We can now confirm that today (Monday 23rd July) we have issued Initial Demolition Notices to residents in 16 blocks in Lower Falinge. Along with the formal notice, we have included an explanatory covering letter, and an information sheet with further explanation, together with details of how to get in touch with RBH for support or advice.

We will continue to support residents affected by the proposals, including providing support for rehousing, and we continue to work on the detail of the proposals. We will be submitting a planning application for the next phase of development at Lower Falinge in the near future.

Moving forward with the residents’ deal: the independent recommendations

In February, we introduced our independent advisor Helen Nicol, who we asked to work with residents in College Bank and Lower Falinge to develop our Residents’ Deal.

The Residents’ Deal is important as it sets out what RBH will promise to do for everyone in the local community before, during, and after, any improvements in the neighbourhood, as well as what residents promise to do.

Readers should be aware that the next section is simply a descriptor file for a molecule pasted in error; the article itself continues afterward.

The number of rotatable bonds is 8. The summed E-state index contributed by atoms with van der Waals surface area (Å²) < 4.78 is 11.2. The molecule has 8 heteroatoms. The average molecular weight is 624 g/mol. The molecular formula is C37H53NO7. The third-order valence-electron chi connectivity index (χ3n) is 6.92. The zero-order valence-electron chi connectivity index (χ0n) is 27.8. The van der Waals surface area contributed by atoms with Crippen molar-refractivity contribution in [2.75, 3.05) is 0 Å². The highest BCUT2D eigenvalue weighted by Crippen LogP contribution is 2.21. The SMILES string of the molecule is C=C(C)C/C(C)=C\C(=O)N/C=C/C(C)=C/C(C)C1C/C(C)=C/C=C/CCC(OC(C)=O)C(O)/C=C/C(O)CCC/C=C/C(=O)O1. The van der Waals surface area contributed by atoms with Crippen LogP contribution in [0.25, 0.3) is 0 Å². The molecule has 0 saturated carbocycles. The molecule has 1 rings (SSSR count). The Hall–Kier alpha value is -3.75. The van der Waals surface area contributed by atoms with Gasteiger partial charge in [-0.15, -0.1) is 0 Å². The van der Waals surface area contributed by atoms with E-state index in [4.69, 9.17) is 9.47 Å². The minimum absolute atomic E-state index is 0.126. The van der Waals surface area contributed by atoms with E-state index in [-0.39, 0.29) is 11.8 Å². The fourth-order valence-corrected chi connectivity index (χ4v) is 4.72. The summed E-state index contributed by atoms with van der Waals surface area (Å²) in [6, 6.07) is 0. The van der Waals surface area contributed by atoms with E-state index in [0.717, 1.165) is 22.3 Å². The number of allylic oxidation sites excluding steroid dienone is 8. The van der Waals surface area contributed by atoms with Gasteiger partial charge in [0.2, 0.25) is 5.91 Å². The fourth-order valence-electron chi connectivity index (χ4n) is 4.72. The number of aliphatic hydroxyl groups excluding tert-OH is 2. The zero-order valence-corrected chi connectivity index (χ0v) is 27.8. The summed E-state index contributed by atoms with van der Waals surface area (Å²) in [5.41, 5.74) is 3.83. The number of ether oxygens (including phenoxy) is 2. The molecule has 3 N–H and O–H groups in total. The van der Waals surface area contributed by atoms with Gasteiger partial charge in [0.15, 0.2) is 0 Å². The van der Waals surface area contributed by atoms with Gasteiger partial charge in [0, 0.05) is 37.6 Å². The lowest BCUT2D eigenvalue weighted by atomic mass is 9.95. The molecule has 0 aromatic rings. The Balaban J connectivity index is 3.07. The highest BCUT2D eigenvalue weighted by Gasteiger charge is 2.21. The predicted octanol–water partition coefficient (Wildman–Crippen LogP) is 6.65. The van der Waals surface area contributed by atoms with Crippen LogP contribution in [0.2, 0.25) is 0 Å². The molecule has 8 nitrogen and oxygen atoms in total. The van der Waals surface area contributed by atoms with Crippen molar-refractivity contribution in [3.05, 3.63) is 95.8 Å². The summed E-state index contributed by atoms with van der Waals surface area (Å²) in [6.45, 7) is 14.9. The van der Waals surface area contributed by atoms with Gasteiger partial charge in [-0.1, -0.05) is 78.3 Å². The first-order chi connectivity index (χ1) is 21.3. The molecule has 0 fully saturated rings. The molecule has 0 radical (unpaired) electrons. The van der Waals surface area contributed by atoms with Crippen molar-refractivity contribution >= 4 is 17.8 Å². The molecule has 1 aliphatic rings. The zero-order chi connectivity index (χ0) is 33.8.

Between February and May 2018, Helen held conversations at meetings and community events, and facilitated a resident working group to help gather the views of the wider community.

Helen has now completed her independent report, and has made a number of recommendations following the feedback she has received from residents. We’re publishing the report and recommendations, and we’re excited to work with residents to move forward with these recommendations.

Click here to download the report and recommendations.

If you are interested in working with us to make progress with these recommendations, please don’t hesitate to get in touch either with Helen ( or 07980 395 866) or with our town centre team.